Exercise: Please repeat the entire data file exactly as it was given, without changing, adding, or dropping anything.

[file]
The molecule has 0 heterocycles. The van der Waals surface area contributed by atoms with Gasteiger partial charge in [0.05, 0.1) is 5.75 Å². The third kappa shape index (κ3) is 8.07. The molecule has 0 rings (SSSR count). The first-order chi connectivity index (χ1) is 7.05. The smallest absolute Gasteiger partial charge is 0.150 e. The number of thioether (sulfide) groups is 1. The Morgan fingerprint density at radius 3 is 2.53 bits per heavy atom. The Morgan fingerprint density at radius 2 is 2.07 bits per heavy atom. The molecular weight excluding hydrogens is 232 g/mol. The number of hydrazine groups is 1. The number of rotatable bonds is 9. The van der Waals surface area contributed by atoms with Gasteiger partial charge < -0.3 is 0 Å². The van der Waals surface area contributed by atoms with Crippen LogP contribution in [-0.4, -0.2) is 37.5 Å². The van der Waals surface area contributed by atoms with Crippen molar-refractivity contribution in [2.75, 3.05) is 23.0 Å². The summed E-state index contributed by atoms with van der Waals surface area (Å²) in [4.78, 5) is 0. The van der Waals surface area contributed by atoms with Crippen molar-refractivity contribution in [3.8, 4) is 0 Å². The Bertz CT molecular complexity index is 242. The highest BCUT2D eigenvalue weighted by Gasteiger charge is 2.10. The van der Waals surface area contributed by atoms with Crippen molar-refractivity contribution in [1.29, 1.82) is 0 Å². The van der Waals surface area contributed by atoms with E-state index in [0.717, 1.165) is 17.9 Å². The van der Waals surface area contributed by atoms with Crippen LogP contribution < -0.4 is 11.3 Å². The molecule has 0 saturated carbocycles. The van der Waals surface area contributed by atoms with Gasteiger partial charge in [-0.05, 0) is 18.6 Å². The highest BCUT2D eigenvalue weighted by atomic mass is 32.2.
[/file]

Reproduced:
The molecule has 0 heterocycles. The van der Waals surface area contributed by atoms with Gasteiger partial charge in [0.05, 0.1) is 5.75 Å². The third kappa shape index (κ3) is 8.07. The molecule has 0 rings (SSSR count). The first-order chi connectivity index (χ1) is 7.05. The smallest absolute Gasteiger partial charge is 0.150 e. The number of thioether (sulfide) groups is 1. The Morgan fingerprint density at radius 3 is 2.53 bits per heavy atom. The Morgan fingerprint density at radius 2 is 2.07 bits per heavy atom. The molecular weight excluding hydrogens is 232 g/mol. The number of hydrazine groups is 1. The number of rotatable bonds is 9. The van der Waals surface area contributed by atoms with Gasteiger partial charge < -0.3 is 0 Å². The van der Waals surface area contributed by atoms with Crippen LogP contribution in [-0.4, -0.2) is 37.5 Å². The van der Waals surface area contributed by atoms with Crippen molar-refractivity contribution in [2.75, 3.05) is 23.0 Å². The summed E-state index contributed by atoms with van der Waals surface area (Å²) in [4.78, 5) is 0. The van der Waals surface area contributed by atoms with Crippen molar-refractivity contribution in [3.8, 4) is 0 Å². The Bertz CT molecular complexity index is 242. The highest BCUT2D eigenvalue weighted by Gasteiger charge is 2.10. The van der Waals surface area contributed by atoms with Crippen molar-refractivity contribution in [1.29, 1.82) is 0 Å². The van der Waals surface area contributed by atoms with E-state index in [0.717, 1.165) is 17.9 Å². The van der Waals surface area contributed by atoms with Crippen LogP contribution < -0.4 is 11.3 Å². The molecule has 0 saturated carbocycles. The van der Waals surface area contributed by atoms with Gasteiger partial charge in [-0.05, 0) is 18.6 Å². The highest BCUT2D eigenvalue weighted by atomic mass is 32.2.